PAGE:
Russ Taff is back. The soulful voice returns with a solo album that encapsulates the highlights of his solo career without getting nostalgic….
12 tracks / 55 minutes
Russ Taff is back in a big way, with a bare-all documentary by Rick Altizer (Russ Taff: I Still Believe) and the more succinctly-titled Believe - a new solo studio album. Believe is, thankfully, not just a collection or a retrospective but rather a statement of who the artist is today with a solid nod to the highlights of his solo career. Although Taff’s first release in seven years is being called his ‘first Praise and Worship’ project, don’t let that scare you – this is closer to the artist’s solo projects than to his work with The Imperials. Taff’s strength has always been his soulful and distinct voice which is best served – in this writer’s opinion – by the backing of a classic rock band format of bass, drums, guitar, and organ. The presence of a Hammond B3 (or its clone) tips the music just past rock and into gospel/soul, which is Russ’s wheelhouse.
Believe starts off powerfully with “Your Love Never Fails,” a hard-hitting piece of soul/rock/gospel with Bonnie Bramlett-like harmony on the chorus, a great hook, and everything you could want to hear if you’re a fan of Taff’s classic albums from the late 80s into the early 90s. This is the way Taff should be recorded – as the visceral communicator fronting a hard-hitting band with no frills or synths.
The iconic “I Still Believe” follows the first track and is a pleasure to hear again, especially since a lot of troubled water has passed under the bridge since the Taff first made the Michael Been tune his own.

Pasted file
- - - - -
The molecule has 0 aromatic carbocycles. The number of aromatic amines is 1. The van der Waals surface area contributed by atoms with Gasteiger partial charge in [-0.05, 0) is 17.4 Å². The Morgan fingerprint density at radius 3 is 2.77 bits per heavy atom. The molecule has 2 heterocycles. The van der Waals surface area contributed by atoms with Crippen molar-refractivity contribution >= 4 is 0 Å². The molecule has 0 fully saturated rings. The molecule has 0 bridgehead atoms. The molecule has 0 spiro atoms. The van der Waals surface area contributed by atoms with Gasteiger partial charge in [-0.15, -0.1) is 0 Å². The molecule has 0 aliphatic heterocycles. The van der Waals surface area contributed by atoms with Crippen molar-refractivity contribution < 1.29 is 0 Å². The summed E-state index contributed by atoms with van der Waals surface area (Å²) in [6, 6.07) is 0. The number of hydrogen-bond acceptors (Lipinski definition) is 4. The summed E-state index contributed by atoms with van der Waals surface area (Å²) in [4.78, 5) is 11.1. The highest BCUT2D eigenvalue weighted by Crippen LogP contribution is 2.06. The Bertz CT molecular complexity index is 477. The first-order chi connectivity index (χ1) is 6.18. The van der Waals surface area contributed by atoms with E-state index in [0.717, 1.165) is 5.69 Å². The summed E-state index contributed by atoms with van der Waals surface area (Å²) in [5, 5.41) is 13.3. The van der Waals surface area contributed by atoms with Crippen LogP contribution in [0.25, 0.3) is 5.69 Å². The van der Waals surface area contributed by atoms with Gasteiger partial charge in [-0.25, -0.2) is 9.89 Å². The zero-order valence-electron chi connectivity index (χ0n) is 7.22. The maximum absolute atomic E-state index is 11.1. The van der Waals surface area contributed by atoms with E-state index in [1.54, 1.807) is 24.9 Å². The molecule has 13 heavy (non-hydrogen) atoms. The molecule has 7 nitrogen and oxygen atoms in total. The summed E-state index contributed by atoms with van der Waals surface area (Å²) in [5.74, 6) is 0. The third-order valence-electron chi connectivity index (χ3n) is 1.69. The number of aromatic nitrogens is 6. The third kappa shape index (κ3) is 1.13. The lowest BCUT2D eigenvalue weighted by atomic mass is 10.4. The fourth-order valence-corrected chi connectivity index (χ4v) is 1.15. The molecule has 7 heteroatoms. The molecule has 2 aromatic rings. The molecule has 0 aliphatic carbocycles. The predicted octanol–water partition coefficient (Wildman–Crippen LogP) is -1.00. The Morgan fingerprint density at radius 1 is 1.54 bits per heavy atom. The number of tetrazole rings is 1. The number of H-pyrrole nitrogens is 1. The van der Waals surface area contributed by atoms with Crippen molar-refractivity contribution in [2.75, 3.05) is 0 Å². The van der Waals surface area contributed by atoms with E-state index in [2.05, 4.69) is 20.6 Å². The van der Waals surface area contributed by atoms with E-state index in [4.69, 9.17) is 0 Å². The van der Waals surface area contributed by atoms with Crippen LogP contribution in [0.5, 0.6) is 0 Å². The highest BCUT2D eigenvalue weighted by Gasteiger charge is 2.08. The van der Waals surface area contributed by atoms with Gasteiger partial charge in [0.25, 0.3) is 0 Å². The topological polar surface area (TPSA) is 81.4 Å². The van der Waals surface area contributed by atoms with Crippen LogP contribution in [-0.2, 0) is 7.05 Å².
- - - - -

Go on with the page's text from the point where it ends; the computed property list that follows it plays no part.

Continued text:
The album stays generally strong with the confessional “Don’t Try So Hard” and the more CCM “Same Power.” Stylistically, “I Am” seems to be a bit of a misstep with a vocal not totally suited to Taff’s style and shared a bit awkwardly with David Crowder – despite a great guitar solo, “I Am” also introduces the first noticeable presence of the synth sounds and electronic percussion that, for me, intrude a bit on the next few songs. “When I Hear Your Name,” for instance, with its strong organ presence, articulate acoustic guitar, intricate melody, and intimate, emotional vocal, isn’t helped by electronics.
The radicalism of the lyrics of “There is a Fountain” is well served by Russ’s visceral vocal performance and interesting orchestral setting – but once again, the ancient truths of this hymn aren’t well served by a bed of electronic percussion. Erasing the percussion track would improve the track – of course, this is maybe just my own perspective – your mileage may vary…..
Slide guitar and a drum barrage open “There’s a Hellelujah in it All,” an anthemic CCM track with some edge to it. The penultimate track features Taff accompanied by piano and lush orchestration on the stately “Isn’t the Name,” which feels almost like his “You are so Beautiful” moment on the album (hopefully, the Joe Cocker reference isn’t lost on most of you).
If there’s a Russ Taff song that really cemented his name into the consciousness of the world of Christian music it would probably be “We Will Stand” (even though “I Still Believe” might be the high watermark for many of his fans) and it’s appropriately placed as the capstone of this project. A perfect lyric, an indelible melody, a great hook – certainly, this is an iconic song that will always be mentioned when we talk about the career of this man who has (especially in light of the Rick Altizer documentary that chronicles the artist’s personal and spiritual battles) been pretty much poured out and still stands.
For me, this is a good album sandwiched between some songs that show Taff at his creative and performing best. Certainly, the talent is there – among others, Nick D’Virgiolio (ex-Spock’s Beard) and John Hammond on drums, Dave Martin and Mark Hill on bass, the legendary Phil Naish on keys, Don Carr and the amazing Tom Hemby on guitars add up to a powerful assembly of players. Next time, more grit and less beats in the production and we’ll get a full-strength Russ Taff album – because he’s still got what it takes – and with a core band like that, I still believe….
- Bert Saraco
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